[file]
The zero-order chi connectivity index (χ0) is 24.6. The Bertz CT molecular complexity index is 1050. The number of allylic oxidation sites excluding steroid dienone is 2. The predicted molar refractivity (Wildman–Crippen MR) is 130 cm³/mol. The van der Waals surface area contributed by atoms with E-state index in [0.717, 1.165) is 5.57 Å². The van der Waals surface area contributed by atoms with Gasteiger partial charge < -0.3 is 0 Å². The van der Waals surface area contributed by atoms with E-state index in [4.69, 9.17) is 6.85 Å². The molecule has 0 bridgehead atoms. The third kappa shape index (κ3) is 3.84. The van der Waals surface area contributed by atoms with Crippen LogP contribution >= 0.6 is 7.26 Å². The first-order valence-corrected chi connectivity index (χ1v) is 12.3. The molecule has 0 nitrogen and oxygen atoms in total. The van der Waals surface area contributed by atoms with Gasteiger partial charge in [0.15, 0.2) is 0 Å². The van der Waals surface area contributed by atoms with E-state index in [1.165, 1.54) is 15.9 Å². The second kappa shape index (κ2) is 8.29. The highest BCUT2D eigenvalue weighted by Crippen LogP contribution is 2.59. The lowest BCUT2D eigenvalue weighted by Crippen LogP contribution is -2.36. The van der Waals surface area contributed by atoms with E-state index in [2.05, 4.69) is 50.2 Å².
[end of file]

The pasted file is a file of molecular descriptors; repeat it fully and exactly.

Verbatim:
The zero-order chi connectivity index (χ0) is 24.6. The Bertz CT molecular complexity index is 1050. The number of allylic oxidation sites excluding steroid dienone is 2. The predicted molar refractivity (Wildman–Crippen MR) is 130 cm³/mol. The van der Waals surface area contributed by atoms with E-state index in [0.717, 1.165) is 5.57 Å². The van der Waals surface area contributed by atoms with Gasteiger partial charge < -0.3 is 0 Å². The van der Waals surface area contributed by atoms with E-state index in [4.69, 9.17) is 6.85 Å². The molecule has 0 bridgehead atoms. The third kappa shape index (κ3) is 3.84. The van der Waals surface area contributed by atoms with Crippen LogP contribution >= 0.6 is 7.26 Å². The first-order valence-corrected chi connectivity index (χ1v) is 12.3. The molecule has 0 nitrogen and oxygen atoms in total. The van der Waals surface area contributed by atoms with Gasteiger partial charge in [0.15, 0.2) is 0 Å². The van der Waals surface area contributed by atoms with E-state index in [1.165, 1.54) is 15.9 Å². The second kappa shape index (κ2) is 8.29. The highest BCUT2D eigenvalue weighted by Crippen LogP contribution is 2.59. The lowest BCUT2D eigenvalue weighted by Crippen LogP contribution is -2.36. The van der Waals surface area contributed by atoms with E-state index in [2.05, 4.69) is 50.2 Å².